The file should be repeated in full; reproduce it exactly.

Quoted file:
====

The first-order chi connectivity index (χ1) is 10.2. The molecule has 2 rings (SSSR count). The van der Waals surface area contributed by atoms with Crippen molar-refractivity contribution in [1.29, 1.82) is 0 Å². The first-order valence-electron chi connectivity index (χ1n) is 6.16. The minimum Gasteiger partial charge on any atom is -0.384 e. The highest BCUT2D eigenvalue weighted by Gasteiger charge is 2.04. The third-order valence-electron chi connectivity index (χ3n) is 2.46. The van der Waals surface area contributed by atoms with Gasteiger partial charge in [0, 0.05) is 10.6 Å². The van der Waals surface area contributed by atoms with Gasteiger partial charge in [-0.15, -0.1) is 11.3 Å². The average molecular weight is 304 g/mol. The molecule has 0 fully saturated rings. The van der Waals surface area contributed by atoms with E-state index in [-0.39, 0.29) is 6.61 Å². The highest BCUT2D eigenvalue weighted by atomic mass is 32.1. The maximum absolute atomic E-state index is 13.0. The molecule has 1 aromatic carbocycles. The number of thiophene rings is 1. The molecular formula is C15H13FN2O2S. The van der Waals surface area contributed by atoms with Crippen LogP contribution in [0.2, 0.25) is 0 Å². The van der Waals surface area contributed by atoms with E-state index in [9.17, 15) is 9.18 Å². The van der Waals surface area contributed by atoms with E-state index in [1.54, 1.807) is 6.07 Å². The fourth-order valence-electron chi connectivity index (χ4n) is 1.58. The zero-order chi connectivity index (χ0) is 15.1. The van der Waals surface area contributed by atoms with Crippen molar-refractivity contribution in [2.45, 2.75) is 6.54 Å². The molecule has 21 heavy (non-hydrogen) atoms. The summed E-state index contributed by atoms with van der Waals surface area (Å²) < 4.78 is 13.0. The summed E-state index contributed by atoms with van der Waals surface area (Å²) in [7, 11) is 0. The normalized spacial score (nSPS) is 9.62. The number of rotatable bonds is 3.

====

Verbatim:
The first-order chi connectivity index (χ1) is 10.2. The molecule has 2 rings (SSSR count). The van der Waals surface area contributed by atoms with Crippen molar-refractivity contribution in [1.29, 1.82) is 0 Å². The first-order valence-electron chi connectivity index (χ1n) is 6.16. The minimum Gasteiger partial charge on any atom is -0.384 e. The highest BCUT2D eigenvalue weighted by Gasteiger charge is 2.04. The third-order valence-electron chi connectivity index (χ3n) is 2.46. The van der Waals surface area contributed by atoms with Gasteiger partial charge in [0, 0.05) is 10.6 Å². The van der Waals surface area contributed by atoms with Gasteiger partial charge in [-0.15, -0.1) is 11.3 Å². The average molecular weight is 304 g/mol. The molecule has 0 fully saturated rings. The van der Waals surface area contributed by atoms with E-state index in [-0.39, 0.29) is 6.61 Å². The highest BCUT2D eigenvalue weighted by atomic mass is 32.1. The maximum absolute atomic E-state index is 13.0. The molecule has 1 aromatic carbocycles. The number of thiophene rings is 1. The molecular formula is C15H13FN2O2S. The van der Waals surface area contributed by atoms with Crippen LogP contribution in [0.2, 0.25) is 0 Å². The van der Waals surface area contributed by atoms with E-state index in [9.17, 15) is 9.18 Å². The van der Waals surface area contributed by atoms with E-state index in [1.54, 1.807) is 6.07 Å². The fourth-order valence-electron chi connectivity index (χ4n) is 1.58. The zero-order chi connectivity index (χ0) is 15.1. The van der Waals surface area contributed by atoms with Crippen molar-refractivity contribution in [2.45, 2.75) is 6.54 Å². The molecule has 21 heavy (non-hydrogen) atoms. The summed E-state index contributed by atoms with van der Waals surface area (Å²) < 4.78 is 13.0. The summed E-state index contributed by atoms with van der Waals surface area (Å²) in [7, 11) is 0. The normalized spacial score (nSPS) is 9.62. The number of rotatable bonds is 3.